New snowfall in the last 24 hours: 0 inches
Total snow depth: 72 inches
Two-Day Mountain Weather Forecast Produced in partnership with the Spokane NWS
For 2000 ft. to 4000 ft.
Tuesday Tuesday Night Wednesday
Weather: Snow likely, mainly after 10am. Chance of precipitation is 60%. Snow. The snow could be heavy at times. Chance of precipitation is 90%. Rain and snow before 7am, then snow between 7am and 9am, then rain after 9am. Chance of precipitation is 90%.
Temperatures: 34 deg. F. 31 deg. F. 38 deg. F.
Wind Direction: SW S SW
Wind Speed: 3-7, gusts to 18 6 3-6, gusts to 18
Expected snowfall: 2-4 in. 4-8 in. 1-2 in.
For 4000 ft. to 6000 ft.
Tuesday Tuesday Night Wednesday
Weather: Snow, mainly after 7am. High near 25. Chance of precipitation is 80%. Snow. The snow could be heavy at times. Chance of precipitation is 100%. Snow. The snow could be heavy at times. High near 31. Breezy, with a southwest wind 13 to 23 mph, with gusts as high as 36 mph. Chance of precipitation is 90%. New snow accumulation of 3 to 5 inches possible.
Temperatures: 25 deg. F. 26 deg. F. 31 deg. F.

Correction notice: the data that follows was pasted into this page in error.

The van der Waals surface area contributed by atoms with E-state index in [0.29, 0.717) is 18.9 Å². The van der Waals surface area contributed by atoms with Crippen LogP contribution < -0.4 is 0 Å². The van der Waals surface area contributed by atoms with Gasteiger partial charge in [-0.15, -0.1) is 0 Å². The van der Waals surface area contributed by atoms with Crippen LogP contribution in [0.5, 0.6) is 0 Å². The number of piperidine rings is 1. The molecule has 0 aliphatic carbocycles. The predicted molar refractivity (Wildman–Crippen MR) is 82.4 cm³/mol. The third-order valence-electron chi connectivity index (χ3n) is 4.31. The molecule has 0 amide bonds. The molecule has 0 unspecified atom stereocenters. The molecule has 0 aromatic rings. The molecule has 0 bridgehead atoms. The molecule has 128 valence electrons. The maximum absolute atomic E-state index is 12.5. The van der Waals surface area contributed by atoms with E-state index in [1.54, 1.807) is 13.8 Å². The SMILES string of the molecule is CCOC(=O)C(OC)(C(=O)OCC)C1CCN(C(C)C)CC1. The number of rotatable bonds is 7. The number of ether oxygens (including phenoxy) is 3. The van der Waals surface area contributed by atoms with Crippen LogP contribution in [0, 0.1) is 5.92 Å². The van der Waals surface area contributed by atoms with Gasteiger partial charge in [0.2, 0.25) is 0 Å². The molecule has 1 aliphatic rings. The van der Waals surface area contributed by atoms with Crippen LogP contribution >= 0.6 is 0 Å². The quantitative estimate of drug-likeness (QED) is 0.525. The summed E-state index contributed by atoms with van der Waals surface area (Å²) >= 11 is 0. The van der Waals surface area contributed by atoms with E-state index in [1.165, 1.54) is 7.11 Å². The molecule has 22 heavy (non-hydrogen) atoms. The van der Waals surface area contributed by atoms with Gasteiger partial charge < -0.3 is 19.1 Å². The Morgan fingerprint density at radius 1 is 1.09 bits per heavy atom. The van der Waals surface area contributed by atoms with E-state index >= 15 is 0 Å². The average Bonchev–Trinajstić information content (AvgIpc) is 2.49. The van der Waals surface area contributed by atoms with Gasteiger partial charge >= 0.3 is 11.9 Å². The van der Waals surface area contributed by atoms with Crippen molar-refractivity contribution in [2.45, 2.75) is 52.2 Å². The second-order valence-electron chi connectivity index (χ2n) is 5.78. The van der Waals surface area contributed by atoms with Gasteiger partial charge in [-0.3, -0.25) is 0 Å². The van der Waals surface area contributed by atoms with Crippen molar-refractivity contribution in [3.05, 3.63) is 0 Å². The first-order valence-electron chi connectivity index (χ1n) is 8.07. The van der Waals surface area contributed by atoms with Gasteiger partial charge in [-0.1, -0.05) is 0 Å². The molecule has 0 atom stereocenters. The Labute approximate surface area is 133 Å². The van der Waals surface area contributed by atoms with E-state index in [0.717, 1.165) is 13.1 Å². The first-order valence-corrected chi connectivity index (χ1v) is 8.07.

Wind Direction: SW SW SW
Wind Speed: 22-25 18-23, gusts to 37 13-23, gusts to 36
Expected snowfall: 2-4 in. 7-11 in. 3-5 in.
Disclaimer

Avalanche conditions change for better or worse continually. Backcountry travelers should be prepared to assess current conditions for themselves, plan their routes of travel accordingly, and never travel alone. Backcountry travelers can reduce their exposure to avalanche hazards by utilizing timbered trails and ridge routes and by avoiding open and exposed terrain with slope angles of 30 degrees or more. Backcountry travelers should carry the necessary avalanche rescue equipment such as a shovel, avalanche probe or probe ski poles, a rescue beacon and a well-equipped first aid kit.  For a recorded version of the Avalanche Advisory call (208)765-7323.